Documentary Mode 1: Poetic

 

Video: https://youtu.be/jMjnYbJKmQw

Recently, events in my life have caused me to think about the how precious our time is, how irreversible it remains, and how it constantly moves. I’ve been thinking especially about how we, as college students, never seem to stop moving. Whether it is through our studies or our entertainment consumption, rarely do we ever stop and take a moment to stand still. Sometimes it feels like we’re automatic machines always moving, never pausing to take a breath or refresh.

I chose to explore this idea through the poetic documentary mode. In our class discussions we explored the idea of how documentary can convey a specific meaning through the use of rhythm and tone, like a poem would. Our class readings explain that the poetic mode allows the documentary filmmaker to illustrate their distinct point of view through this artistic medium. Techniques often used might include unnatural editing, using color to convey mood, juxtaposing images or sounds, or conveying a tone through the rhythm of the editing. In class we discussed how in poetic modes, sometimes the filmmaker engages more with the form of film than with any subject matter. By playing with the form of film itself, poetic documentaries allow filmmakers to have more creativity in their project.

With these specific aspects of the poetic mode in mind, I used certain techniques and made decisions in my short documentary to help convey my message. My main motive was to compare college students with machines. To illustrate this idea, I used certain juxtapositions of videos, moving students compared to clocks and other machines. I also relied on the use of sound to help create tempo and meaning. Underneath the footage I applied several audio pieces that I had recorded. I specifically used machine noises from car engines, ticking clocks, printers, computers and generators. Applying these automatic, non-stop noises to the motion of students walking on campus helped to tie these two ideas together – how we are just machines constantly running and churning forward. I also spruced throughout the audio, a ticking clock. I wanted to remind the audience that time will always be there, whether we are aware of it or not, it never stops moving. This allows viewers to think about how they might be choosing to spend their time, something that we can never rewind. The ticking of the clock also helped create an almost musical tempo for my video. Like our class reading indicates, my film also has no coherent continuity or specific location. Rather, it embraces my idea over a variety of moments and places.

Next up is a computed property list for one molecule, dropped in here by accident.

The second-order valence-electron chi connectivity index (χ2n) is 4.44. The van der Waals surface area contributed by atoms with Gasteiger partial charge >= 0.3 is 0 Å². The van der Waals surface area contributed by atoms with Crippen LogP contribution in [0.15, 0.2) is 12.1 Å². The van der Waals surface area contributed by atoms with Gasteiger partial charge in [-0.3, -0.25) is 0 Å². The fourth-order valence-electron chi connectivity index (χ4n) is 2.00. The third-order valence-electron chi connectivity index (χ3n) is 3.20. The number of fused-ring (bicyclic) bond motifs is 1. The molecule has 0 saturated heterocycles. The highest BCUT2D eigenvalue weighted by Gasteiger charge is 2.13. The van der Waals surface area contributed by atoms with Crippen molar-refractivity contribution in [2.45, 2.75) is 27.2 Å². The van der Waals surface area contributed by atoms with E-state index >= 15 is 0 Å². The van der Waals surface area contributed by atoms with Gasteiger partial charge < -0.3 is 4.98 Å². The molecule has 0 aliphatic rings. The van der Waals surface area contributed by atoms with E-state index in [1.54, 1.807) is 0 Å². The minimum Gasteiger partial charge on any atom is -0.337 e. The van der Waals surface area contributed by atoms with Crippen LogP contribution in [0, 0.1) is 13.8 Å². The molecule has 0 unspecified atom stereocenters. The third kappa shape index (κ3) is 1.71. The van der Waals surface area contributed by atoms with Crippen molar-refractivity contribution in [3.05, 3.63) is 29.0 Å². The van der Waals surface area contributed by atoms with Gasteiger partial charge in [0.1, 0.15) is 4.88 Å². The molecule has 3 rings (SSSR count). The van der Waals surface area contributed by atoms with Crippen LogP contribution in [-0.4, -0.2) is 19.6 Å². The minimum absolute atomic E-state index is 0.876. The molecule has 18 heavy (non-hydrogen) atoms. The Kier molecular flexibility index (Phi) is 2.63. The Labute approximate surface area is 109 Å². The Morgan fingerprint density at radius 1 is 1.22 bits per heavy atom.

One of my inspirations for my film was a short we watched in class – Rainby Joris Ivens. I was fascinated with this 14-minute doc that highlighted the rhythm of rain in a city. Without focusing on any particular subject or person, Ivens concentrates on the beauty of such a natural element, water. Citizens in the city are left as ambiguous figures. Like Ivens, I tried to steer clear of focusing on any single person or student that I filmed. I wanted instead to focus on the student body in general, even our society overall, or really anyone who might relate. As a result, I chose to film students’ feet or students from far away so they could remain unclear.

It was an exciting challenge to be able to use film in such an experimental approach. I found myself appreciating the mode of poetic documentary because it allows filmmaker’s with ideas to be able to creatively express themselves through authentic means. Poetic documentary, although somewhat unconventional, has the beautiful power to invite viewers to pause, and think.

Leave a Reply

Your email address will not be published. Required fields are marked *